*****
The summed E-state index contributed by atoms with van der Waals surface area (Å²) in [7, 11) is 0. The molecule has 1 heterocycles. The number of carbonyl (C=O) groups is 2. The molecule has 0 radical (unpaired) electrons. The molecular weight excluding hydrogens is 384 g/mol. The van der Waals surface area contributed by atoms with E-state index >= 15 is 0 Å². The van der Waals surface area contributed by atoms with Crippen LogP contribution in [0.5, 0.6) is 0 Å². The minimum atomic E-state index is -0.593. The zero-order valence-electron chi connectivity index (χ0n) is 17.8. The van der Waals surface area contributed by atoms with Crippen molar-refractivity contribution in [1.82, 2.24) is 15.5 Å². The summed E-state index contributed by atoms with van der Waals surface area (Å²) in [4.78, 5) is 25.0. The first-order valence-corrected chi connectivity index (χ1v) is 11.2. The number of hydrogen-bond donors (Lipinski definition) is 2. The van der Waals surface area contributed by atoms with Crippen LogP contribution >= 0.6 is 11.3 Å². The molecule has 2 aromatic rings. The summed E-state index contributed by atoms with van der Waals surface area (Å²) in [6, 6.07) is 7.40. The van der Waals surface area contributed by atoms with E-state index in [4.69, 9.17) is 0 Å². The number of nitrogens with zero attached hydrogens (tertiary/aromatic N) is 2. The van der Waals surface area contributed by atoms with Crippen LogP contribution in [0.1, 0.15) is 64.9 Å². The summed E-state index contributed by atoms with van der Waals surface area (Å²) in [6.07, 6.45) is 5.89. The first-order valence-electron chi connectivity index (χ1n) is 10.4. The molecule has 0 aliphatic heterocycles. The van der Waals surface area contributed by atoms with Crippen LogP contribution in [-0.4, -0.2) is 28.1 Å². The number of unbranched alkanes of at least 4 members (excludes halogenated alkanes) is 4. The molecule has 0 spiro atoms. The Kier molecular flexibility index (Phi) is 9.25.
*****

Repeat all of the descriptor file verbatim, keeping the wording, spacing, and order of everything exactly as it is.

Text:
The summed E-state index contributed by atoms with van der Waals surface area (Å²) in [7, 11) is 0. The molecule has 1 heterocycles. The number of carbonyl (C=O) groups is 2. The molecule has 0 radical (unpaired) electrons. The molecular weight excluding hydrogens is 384 g/mol. The van der Waals surface area contributed by atoms with E-state index >= 15 is 0 Å². The van der Waals surface area contributed by atoms with Crippen LogP contribution in [0.5, 0.6) is 0 Å². The minimum atomic E-state index is -0.593. The zero-order valence-electron chi connectivity index (χ0n) is 17.8. The van der Waals surface area contributed by atoms with Crippen molar-refractivity contribution in [1.82, 2.24) is 15.5 Å². The summed E-state index contributed by atoms with van der Waals surface area (Å²) in [4.78, 5) is 25.0. The first-order valence-corrected chi connectivity index (χ1v) is 11.2. The number of hydrogen-bond donors (Lipinski definition) is 2. The van der Waals surface area contributed by atoms with Crippen LogP contribution >= 0.6 is 11.3 Å². The molecule has 2 aromatic rings. The summed E-state index contributed by atoms with van der Waals surface area (Å²) in [6, 6.07) is 7.40. The van der Waals surface area contributed by atoms with E-state index in [4.69, 9.17) is 0 Å². The number of nitrogens with zero attached hydrogens (tertiary/aromatic N) is 2. The van der Waals surface area contributed by atoms with Crippen LogP contribution in [0.1, 0.15) is 64.9 Å². The summed E-state index contributed by atoms with van der Waals surface area (Å²) in [6.07, 6.45) is 5.89. The first-order valence-electron chi connectivity index (χ1n) is 10.4. The molecule has 0 aliphatic heterocycles. The van der Waals surface area contributed by atoms with Crippen LogP contribution in [-0.4, -0.2) is 28.1 Å². The number of unbranched alkanes of at least 4 members (excludes halogenated alkanes) is 4. The molecule has 0 spiro atoms. The Kier molecular flexibility index (Phi) is 9.25.